The chairwoman of David Cameron’s local Tory association has resigned in protest at his support for gay marriage, the Sunday People has reported. Cicely Maunder, 64, “binned” her party membership card, and about half her Chipping Norton executive committee are thought to have walked out with her. The ex-mayor’s decision to quit is humiliating for the Prime Minis­ter as her town lies in his Oxford­shire constituency of Witney. About 140 Tory MPs this month voted against gay marriage and thousands of rank-and-file members – often dubbed the blue rinse brigade – resigned.


















Politics

Tony Abbott leads Julia Gillard as Labor mired at 31: Newspoll


Dennis Shanahan - The Australian





Tony Abbott has a clear lead over Julia Gillard as preferred prime minister for the first time since July last year, as Ms Gillard's personal support collapses and Labor's primary vote languishes at a seven-month low. Voter satisfaction with the Prime Minister has plunged to its lowest since August last year.
















Senator looks to the future

ABC





ACT Liberal Senator Gary Humphries has confirmed he will not attempt further Liberal preselection or contest this year's Federal election in any form. Senator Humphries was dumped at the weekend from the top spot on the Canberra Liberals' senate ticket, in favour of former ACT Liberal Leader Zed Seselja.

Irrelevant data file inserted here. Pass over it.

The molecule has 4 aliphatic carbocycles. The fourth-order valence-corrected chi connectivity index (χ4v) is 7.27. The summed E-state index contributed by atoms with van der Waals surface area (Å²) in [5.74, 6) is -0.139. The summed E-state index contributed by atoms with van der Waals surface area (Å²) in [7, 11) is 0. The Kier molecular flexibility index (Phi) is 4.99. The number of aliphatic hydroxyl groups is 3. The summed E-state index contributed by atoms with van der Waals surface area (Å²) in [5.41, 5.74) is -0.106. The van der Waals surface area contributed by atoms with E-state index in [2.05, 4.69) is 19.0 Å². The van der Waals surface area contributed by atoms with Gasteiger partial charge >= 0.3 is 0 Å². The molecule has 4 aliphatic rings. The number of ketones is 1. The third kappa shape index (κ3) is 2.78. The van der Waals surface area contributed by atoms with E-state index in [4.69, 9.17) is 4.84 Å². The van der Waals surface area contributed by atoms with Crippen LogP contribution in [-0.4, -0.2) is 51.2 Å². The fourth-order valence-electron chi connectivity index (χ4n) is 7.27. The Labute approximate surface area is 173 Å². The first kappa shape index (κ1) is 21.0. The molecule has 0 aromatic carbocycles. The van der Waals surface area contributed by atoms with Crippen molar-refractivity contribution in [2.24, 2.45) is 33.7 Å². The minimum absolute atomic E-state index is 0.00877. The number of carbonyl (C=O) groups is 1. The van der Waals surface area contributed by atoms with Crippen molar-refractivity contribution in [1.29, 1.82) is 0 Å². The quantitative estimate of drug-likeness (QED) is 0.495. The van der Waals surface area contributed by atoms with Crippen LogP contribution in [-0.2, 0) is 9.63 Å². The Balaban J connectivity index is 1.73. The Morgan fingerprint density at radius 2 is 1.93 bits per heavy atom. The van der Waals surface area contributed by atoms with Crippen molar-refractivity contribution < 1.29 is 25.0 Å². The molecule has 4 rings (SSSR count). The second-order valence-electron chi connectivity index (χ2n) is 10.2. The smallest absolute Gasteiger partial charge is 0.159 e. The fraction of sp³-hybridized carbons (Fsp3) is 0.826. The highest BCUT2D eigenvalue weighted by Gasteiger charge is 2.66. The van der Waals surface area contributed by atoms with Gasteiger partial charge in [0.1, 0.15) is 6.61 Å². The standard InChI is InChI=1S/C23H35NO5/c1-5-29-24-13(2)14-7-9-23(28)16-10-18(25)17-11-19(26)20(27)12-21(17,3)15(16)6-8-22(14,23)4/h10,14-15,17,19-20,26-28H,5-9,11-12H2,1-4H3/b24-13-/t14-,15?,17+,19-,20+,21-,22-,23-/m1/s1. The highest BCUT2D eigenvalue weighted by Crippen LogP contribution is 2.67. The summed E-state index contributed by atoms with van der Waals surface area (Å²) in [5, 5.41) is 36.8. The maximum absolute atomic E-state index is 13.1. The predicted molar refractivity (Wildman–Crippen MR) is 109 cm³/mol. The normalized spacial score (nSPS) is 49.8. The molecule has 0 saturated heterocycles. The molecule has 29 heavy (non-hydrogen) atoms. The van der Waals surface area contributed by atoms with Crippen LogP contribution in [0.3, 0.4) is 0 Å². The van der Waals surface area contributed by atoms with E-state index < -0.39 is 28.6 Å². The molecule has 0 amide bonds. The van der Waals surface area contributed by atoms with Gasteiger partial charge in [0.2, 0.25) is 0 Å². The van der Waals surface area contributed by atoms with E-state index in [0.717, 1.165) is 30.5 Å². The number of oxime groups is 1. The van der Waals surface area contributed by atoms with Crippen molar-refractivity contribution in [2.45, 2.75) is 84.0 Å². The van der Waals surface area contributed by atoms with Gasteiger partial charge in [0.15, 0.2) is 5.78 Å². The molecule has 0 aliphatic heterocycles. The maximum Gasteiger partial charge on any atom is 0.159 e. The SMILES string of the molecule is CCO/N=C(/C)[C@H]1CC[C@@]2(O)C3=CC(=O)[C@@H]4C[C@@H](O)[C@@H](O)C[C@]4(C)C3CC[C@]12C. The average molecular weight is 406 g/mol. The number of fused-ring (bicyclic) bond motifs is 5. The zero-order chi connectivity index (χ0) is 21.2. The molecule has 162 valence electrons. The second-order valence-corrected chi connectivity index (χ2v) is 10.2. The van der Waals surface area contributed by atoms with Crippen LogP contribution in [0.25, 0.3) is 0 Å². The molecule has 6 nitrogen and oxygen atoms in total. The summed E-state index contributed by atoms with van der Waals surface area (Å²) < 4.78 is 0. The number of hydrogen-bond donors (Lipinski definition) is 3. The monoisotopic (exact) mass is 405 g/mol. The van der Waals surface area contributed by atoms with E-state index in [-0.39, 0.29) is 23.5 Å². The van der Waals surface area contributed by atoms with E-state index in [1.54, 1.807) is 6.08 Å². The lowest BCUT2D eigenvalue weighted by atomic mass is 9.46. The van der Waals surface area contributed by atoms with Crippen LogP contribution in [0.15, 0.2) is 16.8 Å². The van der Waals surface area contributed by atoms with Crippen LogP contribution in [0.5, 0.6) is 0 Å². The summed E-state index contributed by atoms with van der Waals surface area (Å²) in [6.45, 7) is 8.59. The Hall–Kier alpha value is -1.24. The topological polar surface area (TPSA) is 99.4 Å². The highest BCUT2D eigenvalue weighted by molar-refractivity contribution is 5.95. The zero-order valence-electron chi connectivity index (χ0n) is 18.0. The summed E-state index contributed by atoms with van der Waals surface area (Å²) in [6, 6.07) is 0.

The Greens/Labor divorce

Don Aitkin - On Line Opinion





The way the two leaders spoke about the rupture in their relationship made you wonder how they had ever got together. And i deed I wondered from the beginning why Julia Gillard had thought it necessary to have a formal relationship with the Greens, since there was never any likelihood that they would prefer the Liberals, or support a no-confidence motion against a Labor Government. The independent MPs were a different issue, and the support of each needed to be bought, if it could.














Prostitution & Sex Trafficking

Eight charged in illegal brothel sting on Sunshine Coast


Peter Hall - The Courier-Mail





Asian prostitutes aged up to 50 but advertising themselves as "20-year-old bikini models" were among those arrested during a crackdown on illegal brothels on the Sunshine Coast. In a three-day operation, police targeted a Maroochydore townhouse and two motels being used by prostitutes of Chinese and Thai origin.


















Religious Freedom & Persecution

Nigeria Christians mourn their dead after massacre, attacks